A Memory of May

A 150-word personal essay

Ronald C. Flores-Gunkle
The Shortform
Published in
1 min readMay 2, 2024

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Photo by Social History Archive on Unsplash

How long does a Mayfly live?

My mayday memory hovered under wispy wings hidden for seven decades. It alighted, unbidden, around a maypole on a playground behind Lafayette Elementary School in Bethlehem, Pennsylvania. The year, 1948.

Delicate dancers in white dresses pose in a circle around a flower-bedecked pole. Each holds a ribbon — pink, yellow, or blue — billowing skyward. I see a quivering colorful carousel caressed by a soft breeze.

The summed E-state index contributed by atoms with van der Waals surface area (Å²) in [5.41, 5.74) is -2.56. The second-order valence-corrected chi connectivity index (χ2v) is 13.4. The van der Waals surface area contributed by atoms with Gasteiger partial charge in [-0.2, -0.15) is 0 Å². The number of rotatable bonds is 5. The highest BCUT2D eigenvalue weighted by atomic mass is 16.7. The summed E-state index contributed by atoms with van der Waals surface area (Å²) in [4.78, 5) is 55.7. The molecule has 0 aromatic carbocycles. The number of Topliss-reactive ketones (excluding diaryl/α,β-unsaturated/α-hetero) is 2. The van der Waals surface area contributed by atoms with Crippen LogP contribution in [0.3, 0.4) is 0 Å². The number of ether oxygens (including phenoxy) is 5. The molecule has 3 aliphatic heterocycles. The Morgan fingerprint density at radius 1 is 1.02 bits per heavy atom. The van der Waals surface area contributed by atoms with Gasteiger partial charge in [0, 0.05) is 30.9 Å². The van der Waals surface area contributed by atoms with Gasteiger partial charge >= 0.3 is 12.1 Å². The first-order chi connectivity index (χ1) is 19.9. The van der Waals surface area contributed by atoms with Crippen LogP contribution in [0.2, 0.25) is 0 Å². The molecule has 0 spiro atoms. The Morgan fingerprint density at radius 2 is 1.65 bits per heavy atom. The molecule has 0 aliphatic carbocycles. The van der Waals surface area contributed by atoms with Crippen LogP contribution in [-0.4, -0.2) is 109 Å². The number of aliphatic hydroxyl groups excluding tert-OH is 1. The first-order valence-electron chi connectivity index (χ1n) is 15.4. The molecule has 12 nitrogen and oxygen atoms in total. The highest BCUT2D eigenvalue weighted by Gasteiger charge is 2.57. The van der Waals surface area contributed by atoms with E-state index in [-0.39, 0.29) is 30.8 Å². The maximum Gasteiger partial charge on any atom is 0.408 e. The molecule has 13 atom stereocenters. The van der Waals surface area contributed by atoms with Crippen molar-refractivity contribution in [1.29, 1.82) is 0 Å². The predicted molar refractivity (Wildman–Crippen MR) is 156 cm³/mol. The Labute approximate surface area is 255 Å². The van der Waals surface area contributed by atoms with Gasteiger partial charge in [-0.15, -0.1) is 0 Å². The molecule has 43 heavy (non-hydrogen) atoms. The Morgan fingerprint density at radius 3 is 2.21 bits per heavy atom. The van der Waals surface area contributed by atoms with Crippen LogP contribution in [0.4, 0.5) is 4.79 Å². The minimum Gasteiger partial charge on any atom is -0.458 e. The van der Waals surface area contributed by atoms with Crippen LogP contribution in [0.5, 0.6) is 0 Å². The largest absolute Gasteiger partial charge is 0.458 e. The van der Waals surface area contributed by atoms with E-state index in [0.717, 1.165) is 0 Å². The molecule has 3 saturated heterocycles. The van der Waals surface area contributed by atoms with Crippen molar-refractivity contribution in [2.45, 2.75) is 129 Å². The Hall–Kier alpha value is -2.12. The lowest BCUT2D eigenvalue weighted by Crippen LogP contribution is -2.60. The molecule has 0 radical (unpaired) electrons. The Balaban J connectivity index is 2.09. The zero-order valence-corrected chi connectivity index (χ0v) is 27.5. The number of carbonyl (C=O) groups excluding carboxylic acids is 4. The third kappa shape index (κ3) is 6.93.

In a grander circle behind the girls stand the boys, oddly angelic in new milk-white suits. Red ribbons flow from their shirtsleeves and dangle dangerously toward their bright black shoes. They fidget as if dancers primed to prance.

I hear the music. I watch them perform measured movements. The boys wildly wave streamers. The girls weave a celestial tapestry.

The magic of a mayday memory made an old man a child again.

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Ronald C. Flores-Gunkle
The Shortform

An aged humanist hanging on to the idea that there is hope for humankind against most current indications.